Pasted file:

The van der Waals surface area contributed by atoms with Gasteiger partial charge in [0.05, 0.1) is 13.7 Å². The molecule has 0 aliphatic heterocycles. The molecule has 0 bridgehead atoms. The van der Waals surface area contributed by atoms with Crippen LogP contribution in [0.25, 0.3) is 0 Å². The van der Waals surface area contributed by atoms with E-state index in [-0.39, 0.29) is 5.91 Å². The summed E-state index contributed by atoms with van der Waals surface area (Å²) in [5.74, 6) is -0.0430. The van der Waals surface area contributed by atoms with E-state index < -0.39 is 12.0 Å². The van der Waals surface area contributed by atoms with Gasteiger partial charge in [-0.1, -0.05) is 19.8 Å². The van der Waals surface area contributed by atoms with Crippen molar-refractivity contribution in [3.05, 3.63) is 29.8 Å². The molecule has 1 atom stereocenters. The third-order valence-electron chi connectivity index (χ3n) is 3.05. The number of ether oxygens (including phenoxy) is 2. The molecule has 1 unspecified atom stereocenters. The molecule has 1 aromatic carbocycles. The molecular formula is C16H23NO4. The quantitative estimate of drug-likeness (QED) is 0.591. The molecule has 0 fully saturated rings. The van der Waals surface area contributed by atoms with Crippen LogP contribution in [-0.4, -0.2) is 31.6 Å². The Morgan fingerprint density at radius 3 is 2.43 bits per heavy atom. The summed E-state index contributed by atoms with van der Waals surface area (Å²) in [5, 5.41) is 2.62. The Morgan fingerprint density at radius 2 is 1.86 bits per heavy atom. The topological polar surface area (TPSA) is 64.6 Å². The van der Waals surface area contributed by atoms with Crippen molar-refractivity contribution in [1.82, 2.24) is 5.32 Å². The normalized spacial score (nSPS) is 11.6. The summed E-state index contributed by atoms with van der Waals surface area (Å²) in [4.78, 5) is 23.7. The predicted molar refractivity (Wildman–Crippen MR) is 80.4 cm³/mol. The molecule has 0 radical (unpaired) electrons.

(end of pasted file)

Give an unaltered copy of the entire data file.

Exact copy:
The van der Waals surface area contributed by atoms with Gasteiger partial charge in [0.05, 0.1) is 13.7 Å². The molecule has 0 aliphatic heterocycles. The molecule has 0 bridgehead atoms. The van der Waals surface area contributed by atoms with Crippen LogP contribution in [0.25, 0.3) is 0 Å². The van der Waals surface area contributed by atoms with E-state index in [-0.39, 0.29) is 5.91 Å². The summed E-state index contributed by atoms with van der Waals surface area (Å²) in [5.74, 6) is -0.0430. The van der Waals surface area contributed by atoms with E-state index < -0.39 is 12.0 Å². The van der Waals surface area contributed by atoms with Gasteiger partial charge in [-0.1, -0.05) is 19.8 Å². The van der Waals surface area contributed by atoms with Crippen molar-refractivity contribution in [3.05, 3.63) is 29.8 Å². The molecule has 1 atom stereocenters. The third-order valence-electron chi connectivity index (χ3n) is 3.05. The number of ether oxygens (including phenoxy) is 2. The molecule has 1 unspecified atom stereocenters. The molecule has 1 aromatic carbocycles. The molecular formula is C16H23NO4. The quantitative estimate of drug-likeness (QED) is 0.591. The molecule has 0 fully saturated rings. The van der Waals surface area contributed by atoms with Crippen LogP contribution in [-0.4, -0.2) is 31.6 Å². The Morgan fingerprint density at radius 3 is 2.43 bits per heavy atom. The summed E-state index contributed by atoms with van der Waals surface area (Å²) in [5, 5.41) is 2.62. The Morgan fingerprint density at radius 2 is 1.86 bits per heavy atom. The topological polar surface area (TPSA) is 64.6 Å². The van der Waals surface area contributed by atoms with Crippen molar-refractivity contribution in [1.82, 2.24) is 5.32 Å². The normalized spacial score (nSPS) is 11.6. The summed E-state index contributed by atoms with van der Waals surface area (Å²) in [4.78, 5) is 23.7. The predicted molar refractivity (Wildman–Crippen MR) is 80.4 cm³/mol. The molecule has 0 radical (unpaired) electrons.